How can our findings be reconciled with those from other studies, primarily of men, that observed only vigorous-intensity activity to be associated with decreased CHD risk?40 We believe the data represent a spectrum of responses to physical activity. Among persons with little activity, institution of even light-to-moderate activity is associated with benefit. Among persons who are more active and fit, vigorous activity is needed for additional health benefits. Our study participants, in whom light-to-moderate activity was associated with decreased CHD risk, were relatively inactive. The most active group (the most active 21%; Table 1) expended at least 1500 kcal/wk in recreational activities and stair climbing. In contrast, in a study of men in which physical activity was assessed in similar fashion to this study, subjects were much more active; the most active 20% expended at least 3129 kcal/wk.41 In that study, vigorous but not nonvigorous activity was associated with greater longevity.41

Few data exist regarding the role of physical activity in the primary prevention of CHD among high-risk women. As with this study, the Nurses' Health Study also observed inverse associations among overweight women and smokers.25 Some investigators have postulated that overweight but active individuals have lower morbidity and mortality than normal-weight but sedentary individuals.42 In contrast, this study and the Nurses' Health Study25 both indicate that inactivity and overweight adversely affect CHD risk in women to a similar extent. The observation of a u-shaped relationship among hypertensive persons also has been reported in Finnish men.21 Two43,44 of 3 randomized trials that tested exercise of varying intensities among hypertensive patients4345 suggested that higher-intensity physical activity is less effective in decreasing systolic blood pressure than lower-intensity activity. This could partly account for the u shape.

Strengths of this study include its large size, well-characterized participants, and careful documentation of CHD. Furthermore, strict health criteria were used for enrollment into the parent trial. Therefore, it is unlikely that underlying disease could have decreased physical activity at study entry, biasing results. It is also less likely that women who did not walk were limited by physical disability.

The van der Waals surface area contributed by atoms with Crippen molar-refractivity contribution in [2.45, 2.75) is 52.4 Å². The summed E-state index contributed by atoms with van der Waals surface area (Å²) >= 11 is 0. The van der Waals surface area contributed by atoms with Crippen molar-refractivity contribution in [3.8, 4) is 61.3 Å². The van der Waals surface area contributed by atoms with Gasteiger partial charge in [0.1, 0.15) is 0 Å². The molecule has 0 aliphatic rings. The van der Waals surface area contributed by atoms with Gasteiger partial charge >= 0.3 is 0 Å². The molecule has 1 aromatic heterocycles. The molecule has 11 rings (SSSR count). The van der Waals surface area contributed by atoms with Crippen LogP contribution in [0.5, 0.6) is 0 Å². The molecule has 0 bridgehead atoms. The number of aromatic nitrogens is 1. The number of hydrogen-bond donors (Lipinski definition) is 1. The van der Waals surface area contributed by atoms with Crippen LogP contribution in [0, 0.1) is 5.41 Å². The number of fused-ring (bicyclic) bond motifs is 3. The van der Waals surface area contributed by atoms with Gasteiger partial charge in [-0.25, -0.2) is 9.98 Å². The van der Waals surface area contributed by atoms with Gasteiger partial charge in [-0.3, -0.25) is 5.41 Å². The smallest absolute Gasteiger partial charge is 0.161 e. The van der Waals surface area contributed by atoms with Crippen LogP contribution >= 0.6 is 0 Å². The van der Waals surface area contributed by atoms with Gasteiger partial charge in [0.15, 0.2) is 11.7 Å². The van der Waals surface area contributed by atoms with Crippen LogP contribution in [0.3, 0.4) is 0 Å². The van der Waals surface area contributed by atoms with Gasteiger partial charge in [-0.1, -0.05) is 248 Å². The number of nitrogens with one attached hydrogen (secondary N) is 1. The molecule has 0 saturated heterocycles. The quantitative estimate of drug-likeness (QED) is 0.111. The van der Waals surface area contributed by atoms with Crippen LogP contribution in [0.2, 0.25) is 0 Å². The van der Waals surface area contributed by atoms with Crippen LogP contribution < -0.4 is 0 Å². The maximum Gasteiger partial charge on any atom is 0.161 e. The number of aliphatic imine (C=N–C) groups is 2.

Limitations include self-reports of physical activity. While the questionnaire used is reliable and valid for large-scale studies,35 it does not offer the precision of, say, electronic devices that measure movement. The latter, however, are impractical for large studies. Moreover, physical activity data were gathered in this study prior to CHD occurrence; thus, any misclassification is likely random, diluting the true association. While we did adjust for a large number of potential confounders, confounding by unmeasured factors is a concern in any observational study. Participants also were not representative of the general population. The proportions of women who were overweight or had elevated blood pressure or cholesterol levels were similar to the general population, but fewer smoked and more used postmenopausal hormones.32 However, it is unlikely that the biologic effects of physical activity would differ in the general population.

In conclusion, this study indicates that physical activity, easily within the ability of almost all women, is associated with lower CHD rates. At least 1 hour of walking per week, regardless of pace, was associated with lower CHD rates among relatively sedentary women. Because this is less than what current guidelines suggest, confirmation of these findings is desirable. Meanwhile, a conservative approach is to endorse current guidelines recommending moderate-intensity physical activity for 30 min/d most days of the week. In the present study, this level of physical activity was associated with lower CHD rates, even among women who were overweight, smoked, or had elevated cholesterol levels.

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Buring JE, Hennekens CH. The Women's Health Study: rationale and background.  J Myocardial Ischemia.1992;4:30-40.